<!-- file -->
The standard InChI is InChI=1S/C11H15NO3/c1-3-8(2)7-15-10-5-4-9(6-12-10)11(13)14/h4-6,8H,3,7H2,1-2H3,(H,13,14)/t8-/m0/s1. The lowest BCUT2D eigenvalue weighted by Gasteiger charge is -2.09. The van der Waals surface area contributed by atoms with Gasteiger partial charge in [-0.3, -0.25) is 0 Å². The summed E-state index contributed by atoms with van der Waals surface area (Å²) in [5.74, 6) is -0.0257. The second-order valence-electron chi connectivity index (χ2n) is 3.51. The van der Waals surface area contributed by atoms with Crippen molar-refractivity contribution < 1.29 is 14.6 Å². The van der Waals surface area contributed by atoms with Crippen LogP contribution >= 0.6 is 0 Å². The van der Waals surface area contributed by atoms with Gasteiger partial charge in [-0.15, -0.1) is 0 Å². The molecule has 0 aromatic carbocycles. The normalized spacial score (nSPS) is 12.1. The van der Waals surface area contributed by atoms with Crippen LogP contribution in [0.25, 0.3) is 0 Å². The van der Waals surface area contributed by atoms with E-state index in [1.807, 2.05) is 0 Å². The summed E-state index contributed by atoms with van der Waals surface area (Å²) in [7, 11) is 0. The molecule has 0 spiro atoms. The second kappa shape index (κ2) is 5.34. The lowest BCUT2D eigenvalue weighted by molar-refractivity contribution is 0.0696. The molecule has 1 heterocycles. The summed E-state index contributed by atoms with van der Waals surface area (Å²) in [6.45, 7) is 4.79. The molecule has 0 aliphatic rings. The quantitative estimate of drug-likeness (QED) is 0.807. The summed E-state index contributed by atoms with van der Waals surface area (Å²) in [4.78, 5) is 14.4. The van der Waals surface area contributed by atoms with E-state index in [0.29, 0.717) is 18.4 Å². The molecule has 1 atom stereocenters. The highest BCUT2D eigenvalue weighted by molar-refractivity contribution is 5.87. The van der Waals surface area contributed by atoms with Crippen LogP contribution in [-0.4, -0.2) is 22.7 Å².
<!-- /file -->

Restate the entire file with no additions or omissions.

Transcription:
The standard InChI is InChI=1S/C11H15NO3/c1-3-8(2)7-15-10-5-4-9(6-12-10)11(13)14/h4-6,8H,3,7H2,1-2H3,(H,13,14)/t8-/m0/s1. The lowest BCUT2D eigenvalue weighted by Gasteiger charge is -2.09. The van der Waals surface area contributed by atoms with Gasteiger partial charge in [-0.3, -0.25) is 0 Å². The summed E-state index contributed by atoms with van der Waals surface area (Å²) in [5.74, 6) is -0.0257. The second-order valence-electron chi connectivity index (χ2n) is 3.51. The van der Waals surface area contributed by atoms with Crippen molar-refractivity contribution < 1.29 is 14.6 Å². The van der Waals surface area contributed by atoms with Crippen LogP contribution >= 0.6 is 0 Å². The van der Waals surface area contributed by atoms with Gasteiger partial charge in [-0.15, -0.1) is 0 Å². The molecule has 0 aromatic carbocycles. The normalized spacial score (nSPS) is 12.1. The van der Waals surface area contributed by atoms with Crippen LogP contribution in [0.25, 0.3) is 0 Å². The van der Waals surface area contributed by atoms with E-state index in [1.807, 2.05) is 0 Å². The summed E-state index contributed by atoms with van der Waals surface area (Å²) in [7, 11) is 0. The molecule has 0 spiro atoms. The second kappa shape index (κ2) is 5.34. The lowest BCUT2D eigenvalue weighted by molar-refractivity contribution is 0.0696. The molecule has 1 heterocycles. The summed E-state index contributed by atoms with van der Waals surface area (Å²) in [6.45, 7) is 4.79. The molecule has 0 aliphatic rings. The quantitative estimate of drug-likeness (QED) is 0.807. The summed E-state index contributed by atoms with van der Waals surface area (Å²) in [4.78, 5) is 14.4. The van der Waals surface area contributed by atoms with E-state index in [0.29, 0.717) is 18.4 Å². The molecule has 1 atom stereocenters. The highest BCUT2D eigenvalue weighted by molar-refractivity contribution is 5.87. The van der Waals surface area contributed by atoms with Crippen LogP contribution in [-0.4, -0.2) is 22.7 Å².